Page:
As someone with two back surgeries under my belt, a non union fracture in my ankle, and a compressed disc in my c-spine let me tell you chronic pain is no joke. The meds only help so much, the depression and fatigue comes in spurts, people inevitably assume you’re over exaggerating the severity of what you feel, and then there’s contending with being unable to do very basic things like dance or run—it’s very isolating and I wouldn’t wish it on my worst enemy.

        IF that’s what this film covers, kudos to the screenwriter, I really can’t think of any other film like that.

        House was a cool show but the one thing no one can deny was his addiction, which can be irritating for those of us who follow the rules and still get judged for taking narcotics.

      • Belle Epoch says:

        MARIA I’m actually in the same boat you are (chronic pain, wheelchair, painkillers, etc.). Being judged all the time is almost as bad as being sick! And I CANNOT figure out how drug dealers get all those pills when I cannot get a single extra pain pill, ever. I have not seen CAKE, but I’d be surprised if JA tackled problems like doctors under-medicating patients with chronic pain, or how it feels to be isolated, immobile, and dependent on others. But there are plenty of movies that have characters with chronic health problems. There was even a successful film about a guy in an iron lung. I just don’t think her claim is valid.

      • ArasMom says:

        I was diagnosed with Rheumatoid Arthritis at 33, unfortunately, meds are not effective for me. At the absolute worst, I contemplated and attempted suicide because daily living was absolute torture. For 10 years, I dealt with the immobility and pain as best I could until I discovered I could effectively manage the disease through a very strict diet.

        I watched Cake with my daughters. One of them said, “Mom, that lady is like you-she hurts to move.” It was a very good movie-I felt it covered the emotions that people deal with when dealing with chronic pain-emotional and physical. There are other issues the character goes through but, I related with how her physical pain meshed with the emotional turmoil.

      • Belle Epoch says:

        ARAS MOM What diet? Please tell!!!

  8. doofus says:

    she totes copying Pitt with those shades!

    (I feel compelled to point out that the above is sarcasm, lest a super-fan scratch my eyes out.)

  9. minx says:

    She is tiresome and narcissistic. The world doesn’t revolve around her.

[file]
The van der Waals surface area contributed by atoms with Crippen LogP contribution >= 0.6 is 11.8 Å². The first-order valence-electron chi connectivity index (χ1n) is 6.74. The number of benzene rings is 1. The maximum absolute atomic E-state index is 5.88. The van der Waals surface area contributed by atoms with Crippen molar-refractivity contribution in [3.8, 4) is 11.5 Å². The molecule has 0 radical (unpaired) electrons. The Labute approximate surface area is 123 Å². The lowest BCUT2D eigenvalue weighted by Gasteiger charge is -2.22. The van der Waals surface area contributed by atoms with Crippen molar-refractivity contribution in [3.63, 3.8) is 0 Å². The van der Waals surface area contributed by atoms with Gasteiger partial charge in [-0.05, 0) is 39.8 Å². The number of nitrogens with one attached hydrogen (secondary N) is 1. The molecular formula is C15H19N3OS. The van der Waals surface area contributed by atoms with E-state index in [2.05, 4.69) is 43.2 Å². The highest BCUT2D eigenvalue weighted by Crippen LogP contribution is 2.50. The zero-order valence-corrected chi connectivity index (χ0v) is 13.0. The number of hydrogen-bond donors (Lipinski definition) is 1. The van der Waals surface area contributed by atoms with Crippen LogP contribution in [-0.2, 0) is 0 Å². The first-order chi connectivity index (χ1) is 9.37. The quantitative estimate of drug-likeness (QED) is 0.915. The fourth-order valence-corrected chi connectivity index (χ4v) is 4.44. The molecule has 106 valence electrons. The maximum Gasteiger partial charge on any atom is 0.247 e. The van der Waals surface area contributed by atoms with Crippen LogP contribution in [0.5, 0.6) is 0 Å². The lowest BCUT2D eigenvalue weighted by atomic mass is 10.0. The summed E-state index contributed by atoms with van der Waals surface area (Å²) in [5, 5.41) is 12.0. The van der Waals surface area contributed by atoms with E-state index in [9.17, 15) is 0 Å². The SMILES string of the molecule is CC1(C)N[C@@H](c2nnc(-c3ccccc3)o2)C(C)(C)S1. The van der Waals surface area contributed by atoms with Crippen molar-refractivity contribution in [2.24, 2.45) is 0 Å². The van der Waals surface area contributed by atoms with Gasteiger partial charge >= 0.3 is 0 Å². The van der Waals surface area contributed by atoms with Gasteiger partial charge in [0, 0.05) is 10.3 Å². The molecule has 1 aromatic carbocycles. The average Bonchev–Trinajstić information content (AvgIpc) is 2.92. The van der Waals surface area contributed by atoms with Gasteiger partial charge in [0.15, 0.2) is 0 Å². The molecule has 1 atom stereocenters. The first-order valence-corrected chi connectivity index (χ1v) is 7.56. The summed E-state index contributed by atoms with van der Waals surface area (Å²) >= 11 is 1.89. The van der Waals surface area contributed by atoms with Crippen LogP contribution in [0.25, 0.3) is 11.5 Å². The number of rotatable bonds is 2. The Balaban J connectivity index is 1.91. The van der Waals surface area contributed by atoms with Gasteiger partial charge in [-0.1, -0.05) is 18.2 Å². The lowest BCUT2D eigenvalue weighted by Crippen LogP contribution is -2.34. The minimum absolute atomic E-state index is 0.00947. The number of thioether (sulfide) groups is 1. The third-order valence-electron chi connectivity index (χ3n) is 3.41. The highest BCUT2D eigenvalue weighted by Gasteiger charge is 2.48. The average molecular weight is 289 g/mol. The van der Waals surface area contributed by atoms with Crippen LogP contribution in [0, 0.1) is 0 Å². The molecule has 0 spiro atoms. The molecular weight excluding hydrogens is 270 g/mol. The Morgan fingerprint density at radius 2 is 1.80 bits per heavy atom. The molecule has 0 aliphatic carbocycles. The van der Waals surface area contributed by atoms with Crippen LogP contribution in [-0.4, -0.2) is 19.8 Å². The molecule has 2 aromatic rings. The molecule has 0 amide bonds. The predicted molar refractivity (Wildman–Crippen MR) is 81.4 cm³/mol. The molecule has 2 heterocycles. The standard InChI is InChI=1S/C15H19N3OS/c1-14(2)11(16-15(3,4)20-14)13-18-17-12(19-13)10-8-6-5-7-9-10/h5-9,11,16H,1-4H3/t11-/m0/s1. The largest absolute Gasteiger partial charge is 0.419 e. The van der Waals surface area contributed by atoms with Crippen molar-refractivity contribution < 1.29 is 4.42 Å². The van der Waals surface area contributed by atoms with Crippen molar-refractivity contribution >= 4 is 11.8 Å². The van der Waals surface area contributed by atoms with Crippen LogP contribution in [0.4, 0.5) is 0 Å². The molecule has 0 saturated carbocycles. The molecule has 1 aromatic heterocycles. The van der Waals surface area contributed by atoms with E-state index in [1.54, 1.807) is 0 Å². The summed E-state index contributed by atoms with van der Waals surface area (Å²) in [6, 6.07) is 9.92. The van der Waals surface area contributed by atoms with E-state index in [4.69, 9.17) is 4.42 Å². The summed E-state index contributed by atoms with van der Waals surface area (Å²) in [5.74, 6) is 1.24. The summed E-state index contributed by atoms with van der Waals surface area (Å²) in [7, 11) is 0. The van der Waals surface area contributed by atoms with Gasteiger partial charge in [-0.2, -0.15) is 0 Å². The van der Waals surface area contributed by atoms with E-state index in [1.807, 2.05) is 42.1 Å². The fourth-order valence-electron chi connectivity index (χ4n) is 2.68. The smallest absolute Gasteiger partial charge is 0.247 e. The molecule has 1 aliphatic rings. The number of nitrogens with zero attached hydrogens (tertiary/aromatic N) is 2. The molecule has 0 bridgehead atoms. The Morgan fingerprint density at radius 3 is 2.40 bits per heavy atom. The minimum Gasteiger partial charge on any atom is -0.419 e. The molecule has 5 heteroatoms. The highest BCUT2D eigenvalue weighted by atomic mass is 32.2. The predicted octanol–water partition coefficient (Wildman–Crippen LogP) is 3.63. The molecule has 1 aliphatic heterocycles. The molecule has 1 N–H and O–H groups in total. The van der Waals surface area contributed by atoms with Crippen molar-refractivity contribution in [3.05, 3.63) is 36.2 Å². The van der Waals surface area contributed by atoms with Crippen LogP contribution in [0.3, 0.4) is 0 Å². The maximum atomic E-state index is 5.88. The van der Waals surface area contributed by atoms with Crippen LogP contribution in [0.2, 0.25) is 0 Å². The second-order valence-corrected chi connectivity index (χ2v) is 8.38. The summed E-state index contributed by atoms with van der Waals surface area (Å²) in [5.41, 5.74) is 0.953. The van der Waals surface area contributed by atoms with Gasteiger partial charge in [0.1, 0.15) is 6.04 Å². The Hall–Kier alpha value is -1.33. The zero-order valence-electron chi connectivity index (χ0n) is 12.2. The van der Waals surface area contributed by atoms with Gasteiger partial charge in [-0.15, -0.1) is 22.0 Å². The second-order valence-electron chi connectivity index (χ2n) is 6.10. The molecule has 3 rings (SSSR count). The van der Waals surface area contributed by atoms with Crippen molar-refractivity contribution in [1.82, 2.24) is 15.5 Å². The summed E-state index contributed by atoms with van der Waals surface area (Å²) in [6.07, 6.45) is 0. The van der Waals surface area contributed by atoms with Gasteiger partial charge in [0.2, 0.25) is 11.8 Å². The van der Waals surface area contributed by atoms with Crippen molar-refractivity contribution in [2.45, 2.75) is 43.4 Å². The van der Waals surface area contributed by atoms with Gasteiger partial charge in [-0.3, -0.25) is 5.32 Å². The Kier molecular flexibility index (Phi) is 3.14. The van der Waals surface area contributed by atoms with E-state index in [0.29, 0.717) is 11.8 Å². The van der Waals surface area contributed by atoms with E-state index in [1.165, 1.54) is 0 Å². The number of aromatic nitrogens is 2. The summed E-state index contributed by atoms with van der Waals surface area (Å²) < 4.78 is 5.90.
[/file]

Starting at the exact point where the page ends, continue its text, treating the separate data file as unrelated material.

10. Maya says:

    Yep Saint Laurent is being worn a lot lately – wonder why??? I am yet to see a single famous designer proudly acknowledge on Twitter, Facebook, Instagram or any other outlets that Jennifer is wearing/wore one of their designs. Again I wonder why as Jennifer is supposed to be so well liked and nice according to some….

    I have to give Jennifer this – I can’t remember any recent movies about chronic pain. However I will disagree with the way Jennifer promotes this thing. As someone mentioned above – chronic pain is not only about not wearing makeup etc it’s a lot more complicated then that. Many people suffer through it on the inside and never show it on the outside.

  11. Darkladi says:

    It could be the only story about chronic pain that’s done badly.

  12. FingerBinger says:

    I want to like the coat she’s wearing ,but it looks like a towel.

  13. Amy Tennant says:

    I have fibromyalgia and chronic migraines, and I’m wondering if I would like Cake or find it triggering.

    • Belle Epoch says:

      AMY – PLEASE look up chronic fatigue syndrome/ME. I have the same symptoms and just found out I have a mitochondrial disorder that is called REDD. All these weird illnesses – evenGulf Wat Syndrome, post-viral syndromes, chemical sensitivities, etc. – turn out to be related and may have a common cause. There is no cure but apparently supplements can help. Good luck – chronic pain is a lot more serious than not wearing mascara!

  14. Dotty says:

    Bitch needs to stop her press affront now, and take a seat. Anyone remember Crash?

  15. Sara says:

    I tried to watch Cake but I just didn’t care about the character and zoned out after about ten minutes. Also the whole premise of the movie just sounds so stupid to me. She has dreams of some dead lady baking her cake? I don’t get why anyone would want to watch that. I’m sure there are better stories about chronic pain, like House MD, that show was awesome and had a great ending.

    • ArasMom says:

      House was a character WITH chronic pain. Not ABOUT his pain. Cake was. The “Some dead lady” was a woman JA’s character insulted shortly before she committed suicide and became “dead lady”. Its the suicide part that resonates with JA’s character.

      I liked it but, as a chronic pain sufferer I was able to relate. Probably not everyone’s cup of tea of course. I learned quickly not to discuss my pain issues to often because quite frankly-who wants to hear about that nonsense!

  16. DenG says:

    Clock is ticking. Just 24 hours or so until SAG awards voting ends. Work it, Rachel. Side note: I’m so cynical that I believe she and Theroux hate-watched Unbroken with Chelsea Handler.

  17. I think it’s a fair statement to make. I’ve seen tv shows with characters who deal w/chronic pain i.e. House and Criminal Minds (at some points), but never a movie.

  18. Amanda says: